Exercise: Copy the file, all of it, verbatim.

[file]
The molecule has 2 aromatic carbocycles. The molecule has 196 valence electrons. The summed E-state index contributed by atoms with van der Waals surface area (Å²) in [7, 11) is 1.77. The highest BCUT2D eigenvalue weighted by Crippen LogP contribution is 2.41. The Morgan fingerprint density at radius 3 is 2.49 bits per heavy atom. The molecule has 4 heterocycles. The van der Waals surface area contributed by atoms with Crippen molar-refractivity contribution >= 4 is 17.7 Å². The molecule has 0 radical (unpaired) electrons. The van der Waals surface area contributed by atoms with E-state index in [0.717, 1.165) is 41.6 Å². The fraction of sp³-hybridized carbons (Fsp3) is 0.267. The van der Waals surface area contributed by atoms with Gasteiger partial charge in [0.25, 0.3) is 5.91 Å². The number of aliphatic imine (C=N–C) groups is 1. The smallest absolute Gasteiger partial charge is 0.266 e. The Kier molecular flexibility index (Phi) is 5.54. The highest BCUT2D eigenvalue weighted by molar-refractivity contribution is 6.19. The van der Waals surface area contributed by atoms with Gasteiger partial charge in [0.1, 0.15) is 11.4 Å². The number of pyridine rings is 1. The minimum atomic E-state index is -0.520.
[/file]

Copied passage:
The molecule has 2 aromatic carbocycles. The molecule has 196 valence electrons. The summed E-state index contributed by atoms with van der Waals surface area (Å²) in [7, 11) is 1.77. The highest BCUT2D eigenvalue weighted by Crippen LogP contribution is 2.41. The Morgan fingerprint density at radius 3 is 2.49 bits per heavy atom. The molecule has 4 heterocycles. The van der Waals surface area contributed by atoms with Crippen molar-refractivity contribution >= 4 is 17.7 Å². The molecule has 0 radical (unpaired) electrons. The van der Waals surface area contributed by atoms with E-state index in [0.717, 1.165) is 41.6 Å². The fraction of sp³-hybridized carbons (Fsp3) is 0.267. The van der Waals surface area contributed by atoms with Gasteiger partial charge in [0.25, 0.3) is 5.91 Å². The number of aliphatic imine (C=N–C) groups is 1. The smallest absolute Gasteiger partial charge is 0.266 e. The Kier molecular flexibility index (Phi) is 5.54. The highest BCUT2D eigenvalue weighted by molar-refractivity contribution is 6.19. The van der Waals surface area contributed by atoms with Gasteiger partial charge in [0.1, 0.15) is 11.4 Å². The number of pyridine rings is 1. The minimum atomic E-state index is -0.520.